The young musician (...) once again demonstrates her confidence and genuine fascination for her instrument, from which she creates sounds that one - way too hastily - probably wouldn't have expected to be possible.Klassik Akzente
Seventeen year old Lucie Horsch is one of the most remarkable musical talents of her generation, and already in great demand as a solo recorder player both in her native Netherlands and internationally.
At the age of nine, her televised performance of Brahms’ Hungarian Dance No 5 at a popular concert on the Prinsengracht canal under conductor Jurjen Hempel caused something of a national sensation. In 2014, she was chosen to represent The Netherlands in the Eurovision Young Musician contest, performing Vivaldi’s Concerto per flautino (RV 443) in the finals. In 2016 she was awarded the prestigious Concertgebouw Young Talent Award, in the presence of Sir John Eliot Gardiner. Lucie was also chosen to perform in the televised farewell concert for the former Queen Beatrix, appearing as a soloist with the Netherlands Wind Ensemble.
She was invited to perform in the Norsjø Chamber Music Festival in Norway and with the Manitoba Chamber Orchestra in Canada. She has also performed at the Early Music Festival in Innsbruck, Austria, the Next Generation Festival in Bad Ragaz, Switzerland, the Grachtenfestival Amsterdam, the International Chamber Music Festival Utrecht, the International Organ Festival Haarlem and the Flanders Festival in Ghent. In March 2017 she gives her US debut with the LA Chamber Orchestra.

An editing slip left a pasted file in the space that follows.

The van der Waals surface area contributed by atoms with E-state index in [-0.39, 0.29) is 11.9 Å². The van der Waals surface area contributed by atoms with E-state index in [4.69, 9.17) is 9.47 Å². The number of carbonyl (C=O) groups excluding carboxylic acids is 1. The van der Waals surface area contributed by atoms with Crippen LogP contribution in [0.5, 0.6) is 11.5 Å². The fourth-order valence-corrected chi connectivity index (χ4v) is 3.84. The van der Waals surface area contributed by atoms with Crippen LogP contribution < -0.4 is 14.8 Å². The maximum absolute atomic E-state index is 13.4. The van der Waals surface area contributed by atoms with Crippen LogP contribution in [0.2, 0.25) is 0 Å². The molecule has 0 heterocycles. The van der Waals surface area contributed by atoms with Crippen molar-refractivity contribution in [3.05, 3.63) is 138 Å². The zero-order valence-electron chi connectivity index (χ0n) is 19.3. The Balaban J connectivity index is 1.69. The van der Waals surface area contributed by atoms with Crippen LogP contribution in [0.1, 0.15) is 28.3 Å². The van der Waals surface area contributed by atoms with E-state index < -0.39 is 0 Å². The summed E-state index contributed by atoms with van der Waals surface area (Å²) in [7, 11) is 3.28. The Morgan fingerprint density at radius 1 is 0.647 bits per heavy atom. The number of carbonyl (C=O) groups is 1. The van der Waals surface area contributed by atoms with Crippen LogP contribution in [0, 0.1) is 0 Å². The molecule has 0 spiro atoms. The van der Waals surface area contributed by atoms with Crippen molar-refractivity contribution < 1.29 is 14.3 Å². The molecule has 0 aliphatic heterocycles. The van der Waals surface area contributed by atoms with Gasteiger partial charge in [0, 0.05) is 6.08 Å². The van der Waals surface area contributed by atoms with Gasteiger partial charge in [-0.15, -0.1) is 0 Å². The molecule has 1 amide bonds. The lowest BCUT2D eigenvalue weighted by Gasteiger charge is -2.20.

Lucie records exclusively for the Decca Classics label. Her debut disc features concertos and transcriptions of works by Vivaldi, a composer with whom Lucie feels a particular affinity. “This is a disc to buy, and display in years to come as the start of a distinguished career,” writes BBC Music Magazine
Being a proud ambassador of the recorder, Lucie is passionate to break down preconceptions, to experiment and to push boundaries. Besides performing the broad baroque repertoire for recorder, with conductor but also play directing, she enjoys performing contemporary repertoire. Lucie plays on recorders built by Fred Morgan, Doris Kulossa, Stephan Blezinger and Seiji Hirao, with the generous support of the Prins Bernhard Foundation. She also gratefully uses a specially designed tenor flute from Tokyo.
Born into a family of professional musicians Lucie began to study the recorder with Rob Beek at the Muziekschool van Amsterdam at the age of 5. In 2011, after winning several important youth competitions, she was taken on as a student at the prestigious Sweelinck Academie at the Amsterdam Conservatorium, where she is now a regular student with Walter van Hauwe. Also a talented pianist, she first studied with Marjés Benoist and is now in the class of Jan Wijn at the Amsterdam Conservatorium. She was a member of the National Children’s Choir for seven years, performing with conductors such as Sir Simon Rattle, Mariss Jansons and Jaap van Zweden.
“This is a disc to buy, and display in years to come as the start of a distinguished career.”BBC Music Magazine, Jan 2017
“… but even if you disregard her age (17), it is rather remarkable what she does with a simple piece of wood with some finger holes.”De Volkskrant, Frits van der Waa, 26.10.2016
“…what is striking is first and foremost her ability to string together plummeting little notes into breathless chains.”De Volkskrant, Frits van der Waa, 26.10.2016
“Lucie Horsch only needs a few seconds to free the recorder from its school instrument reputation. Like a good novel grasps its reader from the first sentence, the album immediately has you under its spell with Vivaldi’s Concerto in G major for flute and strings, and you are inevitably grasped by the musical narrative of the young soloist.”Klassik Akzente, 06.10.2016
“Her playing is dazzling. Neither the very fast rhythms, nor the repeated arpeggios, nor the trills on sharp, nor the very long melodic lines can scare her. Everything is accentuated, nuanced and punctuated to perfection.”La Liberté (Canada), Pierre Meunier, Mai 2016